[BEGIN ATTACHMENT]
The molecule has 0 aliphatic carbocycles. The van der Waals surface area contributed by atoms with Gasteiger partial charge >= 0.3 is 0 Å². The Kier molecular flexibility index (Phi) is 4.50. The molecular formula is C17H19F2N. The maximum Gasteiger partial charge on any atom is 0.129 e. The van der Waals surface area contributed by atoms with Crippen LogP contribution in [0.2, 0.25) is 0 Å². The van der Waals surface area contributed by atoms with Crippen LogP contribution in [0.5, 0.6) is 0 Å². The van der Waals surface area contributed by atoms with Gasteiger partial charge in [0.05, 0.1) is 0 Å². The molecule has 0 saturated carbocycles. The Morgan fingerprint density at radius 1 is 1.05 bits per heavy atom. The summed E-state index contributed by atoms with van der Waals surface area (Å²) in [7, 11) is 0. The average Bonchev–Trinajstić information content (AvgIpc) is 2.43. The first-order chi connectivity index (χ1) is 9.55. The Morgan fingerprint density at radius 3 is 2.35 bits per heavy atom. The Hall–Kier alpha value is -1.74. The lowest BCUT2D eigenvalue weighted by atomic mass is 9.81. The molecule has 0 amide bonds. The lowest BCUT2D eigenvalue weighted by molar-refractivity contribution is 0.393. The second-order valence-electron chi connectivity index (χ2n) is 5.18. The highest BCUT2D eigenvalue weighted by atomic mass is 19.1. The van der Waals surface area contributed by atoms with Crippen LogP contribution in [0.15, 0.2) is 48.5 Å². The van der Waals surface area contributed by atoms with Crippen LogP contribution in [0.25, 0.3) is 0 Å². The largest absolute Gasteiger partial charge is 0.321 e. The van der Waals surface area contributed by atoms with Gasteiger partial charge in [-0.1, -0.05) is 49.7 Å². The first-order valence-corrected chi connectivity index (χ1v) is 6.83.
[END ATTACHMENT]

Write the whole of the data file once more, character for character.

The molecule has 0 aliphatic carbocycles. The van der Waals surface area contributed by atoms with Gasteiger partial charge >= 0.3 is 0 Å². The Kier molecular flexibility index (Phi) is 4.50. The molecular formula is C17H19F2N. The maximum Gasteiger partial charge on any atom is 0.129 e. The van der Waals surface area contributed by atoms with Crippen LogP contribution in [0.2, 0.25) is 0 Å². The van der Waals surface area contributed by atoms with Crippen LogP contribution in [0.5, 0.6) is 0 Å². The van der Waals surface area contributed by atoms with Gasteiger partial charge in [0.05, 0.1) is 0 Å². The molecule has 0 saturated carbocycles. The Morgan fingerprint density at radius 1 is 1.05 bits per heavy atom. The summed E-state index contributed by atoms with van der Waals surface area (Å²) in [7, 11) is 0. The average Bonchev–Trinajstić information content (AvgIpc) is 2.43. The first-order chi connectivity index (χ1) is 9.55. The Morgan fingerprint density at radius 3 is 2.35 bits per heavy atom. The Hall–Kier alpha value is -1.74. The lowest BCUT2D eigenvalue weighted by atomic mass is 9.81. The molecule has 0 amide bonds. The lowest BCUT2D eigenvalue weighted by molar-refractivity contribution is 0.393. The second-order valence-electron chi connectivity index (χ2n) is 5.18. The highest BCUT2D eigenvalue weighted by atomic mass is 19.1. The van der Waals surface area contributed by atoms with Crippen LogP contribution in [0.15, 0.2) is 48.5 Å². The van der Waals surface area contributed by atoms with Crippen LogP contribution in [0.25, 0.3) is 0 Å². The largest absolute Gasteiger partial charge is 0.321 e. The van der Waals surface area contributed by atoms with Gasteiger partial charge in [-0.1, -0.05) is 49.7 Å². The first-order valence-corrected chi connectivity index (χ1v) is 6.83.